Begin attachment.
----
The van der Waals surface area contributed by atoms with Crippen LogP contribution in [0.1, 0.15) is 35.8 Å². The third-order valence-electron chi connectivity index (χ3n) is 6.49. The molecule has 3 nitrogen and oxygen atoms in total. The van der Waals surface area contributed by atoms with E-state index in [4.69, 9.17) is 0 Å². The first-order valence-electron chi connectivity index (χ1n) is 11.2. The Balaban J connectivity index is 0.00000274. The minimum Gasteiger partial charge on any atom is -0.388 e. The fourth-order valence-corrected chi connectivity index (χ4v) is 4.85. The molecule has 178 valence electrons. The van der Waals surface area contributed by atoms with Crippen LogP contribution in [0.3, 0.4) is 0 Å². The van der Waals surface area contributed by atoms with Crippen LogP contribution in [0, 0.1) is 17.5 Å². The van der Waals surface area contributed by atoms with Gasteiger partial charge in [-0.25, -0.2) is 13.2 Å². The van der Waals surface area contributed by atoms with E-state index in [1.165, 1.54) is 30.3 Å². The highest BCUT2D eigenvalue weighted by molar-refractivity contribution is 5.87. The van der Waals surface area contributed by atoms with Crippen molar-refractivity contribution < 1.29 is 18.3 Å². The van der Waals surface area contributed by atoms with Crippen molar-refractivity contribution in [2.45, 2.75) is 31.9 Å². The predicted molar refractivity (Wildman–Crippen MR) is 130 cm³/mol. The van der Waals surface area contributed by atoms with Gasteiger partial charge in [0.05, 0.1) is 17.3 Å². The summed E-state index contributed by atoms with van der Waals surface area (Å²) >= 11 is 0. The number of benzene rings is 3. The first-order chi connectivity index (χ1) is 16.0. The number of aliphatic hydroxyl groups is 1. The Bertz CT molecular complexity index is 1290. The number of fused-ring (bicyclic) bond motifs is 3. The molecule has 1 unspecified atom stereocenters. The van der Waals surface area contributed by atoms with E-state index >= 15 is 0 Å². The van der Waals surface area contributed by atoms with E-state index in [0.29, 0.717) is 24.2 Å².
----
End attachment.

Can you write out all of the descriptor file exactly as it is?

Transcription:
The van der Waals surface area contributed by atoms with Crippen LogP contribution in [0.1, 0.15) is 35.8 Å². The third-order valence-electron chi connectivity index (χ3n) is 6.49. The molecule has 3 nitrogen and oxygen atoms in total. The van der Waals surface area contributed by atoms with E-state index in [4.69, 9.17) is 0 Å². The first-order valence-electron chi connectivity index (χ1n) is 11.2. The Balaban J connectivity index is 0.00000274. The minimum Gasteiger partial charge on any atom is -0.388 e. The fourth-order valence-corrected chi connectivity index (χ4v) is 4.85. The molecule has 178 valence electrons. The van der Waals surface area contributed by atoms with Crippen LogP contribution in [0.3, 0.4) is 0 Å². The van der Waals surface area contributed by atoms with Crippen LogP contribution in [0, 0.1) is 17.5 Å². The van der Waals surface area contributed by atoms with Gasteiger partial charge in [-0.25, -0.2) is 13.2 Å². The van der Waals surface area contributed by atoms with E-state index in [1.165, 1.54) is 30.3 Å². The highest BCUT2D eigenvalue weighted by molar-refractivity contribution is 5.87. The van der Waals surface area contributed by atoms with Crippen molar-refractivity contribution < 1.29 is 18.3 Å². The van der Waals surface area contributed by atoms with Crippen molar-refractivity contribution in [2.45, 2.75) is 31.9 Å². The predicted molar refractivity (Wildman–Crippen MR) is 130 cm³/mol. The van der Waals surface area contributed by atoms with Gasteiger partial charge in [0.05, 0.1) is 17.3 Å². The summed E-state index contributed by atoms with van der Waals surface area (Å²) >= 11 is 0. The number of benzene rings is 3. The first-order chi connectivity index (χ1) is 16.0. The number of aliphatic hydroxyl groups is 1. The Bertz CT molecular complexity index is 1290. The number of fused-ring (bicyclic) bond motifs is 3. The molecule has 1 unspecified atom stereocenters. The van der Waals surface area contributed by atoms with E-state index >= 15 is 0 Å². The van der Waals surface area contributed by atoms with E-state index in [0.29, 0.717) is 24.2 Å².